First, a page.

Sir Isaac Newton's Role In The Scientific Revolution

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Sir Isaac Newton
Sir Isaac Newton, an English physicist and mathematician, who was most famous for his law of gravitation, played a significant role in the scientific revolution of the 17th century. He was born on January 4, 1643, in Woolsthorpe, England. Isaac Newton was a well-known physicist and mathematician, and is credited as being one of the great minds of the 17th century Scientific Revolution. Isaac Newton was the only son of a flourishing farmer who died three months before he was born. During his birth, Isaac Newton was not expected to survive because he was a tiny and weak baby born premature. When Newton was three years old his mother remarried a minister, Barnabas Smith, and went to live with him, leaving Newton to his grandmother. As a result, this experience impacted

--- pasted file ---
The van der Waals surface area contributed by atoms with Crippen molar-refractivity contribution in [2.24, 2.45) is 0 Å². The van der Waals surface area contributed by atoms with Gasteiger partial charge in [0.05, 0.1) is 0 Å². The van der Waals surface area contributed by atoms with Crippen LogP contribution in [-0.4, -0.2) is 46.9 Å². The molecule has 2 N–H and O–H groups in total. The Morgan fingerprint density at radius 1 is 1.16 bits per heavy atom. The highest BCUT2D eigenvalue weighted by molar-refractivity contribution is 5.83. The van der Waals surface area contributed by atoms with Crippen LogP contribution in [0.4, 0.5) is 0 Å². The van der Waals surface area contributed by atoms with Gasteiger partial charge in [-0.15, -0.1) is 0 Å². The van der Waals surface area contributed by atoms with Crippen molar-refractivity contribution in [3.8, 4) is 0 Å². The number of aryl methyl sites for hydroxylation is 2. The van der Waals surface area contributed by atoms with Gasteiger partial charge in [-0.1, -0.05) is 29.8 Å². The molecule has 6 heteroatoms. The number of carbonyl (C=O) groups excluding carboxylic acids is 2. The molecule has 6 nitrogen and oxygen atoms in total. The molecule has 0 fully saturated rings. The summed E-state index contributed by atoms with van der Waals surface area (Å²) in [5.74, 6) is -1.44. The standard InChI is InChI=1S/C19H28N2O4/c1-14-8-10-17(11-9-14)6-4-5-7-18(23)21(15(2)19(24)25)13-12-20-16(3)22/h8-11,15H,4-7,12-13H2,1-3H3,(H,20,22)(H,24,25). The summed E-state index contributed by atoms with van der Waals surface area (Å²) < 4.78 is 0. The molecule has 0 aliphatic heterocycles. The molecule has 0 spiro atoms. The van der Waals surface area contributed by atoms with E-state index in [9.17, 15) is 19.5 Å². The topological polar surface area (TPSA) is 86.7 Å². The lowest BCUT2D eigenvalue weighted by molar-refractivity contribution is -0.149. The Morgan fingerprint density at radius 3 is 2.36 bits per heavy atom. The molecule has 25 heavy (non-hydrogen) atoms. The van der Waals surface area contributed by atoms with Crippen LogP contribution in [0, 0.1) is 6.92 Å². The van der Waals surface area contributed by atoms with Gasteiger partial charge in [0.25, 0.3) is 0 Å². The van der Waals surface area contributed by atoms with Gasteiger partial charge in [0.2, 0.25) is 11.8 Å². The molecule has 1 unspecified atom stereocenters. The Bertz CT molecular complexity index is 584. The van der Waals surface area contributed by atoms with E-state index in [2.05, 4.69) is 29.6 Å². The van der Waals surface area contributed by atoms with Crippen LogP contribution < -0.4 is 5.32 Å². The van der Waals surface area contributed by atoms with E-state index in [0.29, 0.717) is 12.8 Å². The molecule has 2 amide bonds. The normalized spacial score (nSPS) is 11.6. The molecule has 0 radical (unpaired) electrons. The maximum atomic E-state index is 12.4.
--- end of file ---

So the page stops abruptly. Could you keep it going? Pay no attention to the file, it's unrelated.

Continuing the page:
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The heliocentric view of the universe theorized by astronomers Nicolaus Copernicus and Johannes Kepler, and later refined by Galileo was well known in most European academic circles. Yet, like most universities in Europe, Cambridge was steeped in Aristotelian philosophy and a view of nature, resting on a geocentric view of the universe, dealing with nature in qualitative rather than quantitative terms. During his first three years at Cambridge, Newton was taught the standard curriculum, but was charmed with the most advanced science. He spent all his spare time reading from the modern philosophers. The result was a less-than-stellar performance, but one that is understandable, given his dual course of study. “Like thousands of other undergraduates, Newton began his higher education by immersing himself in Aristotle’s work” (Westfall). During this time Newton kept a second set of notes, entitled "Quaestiones Quaedam Philosophicae.” “The "Quaestiones" reveal that Newton had discovered the new concept of nature that provided the framework for the Scientific Revolution”
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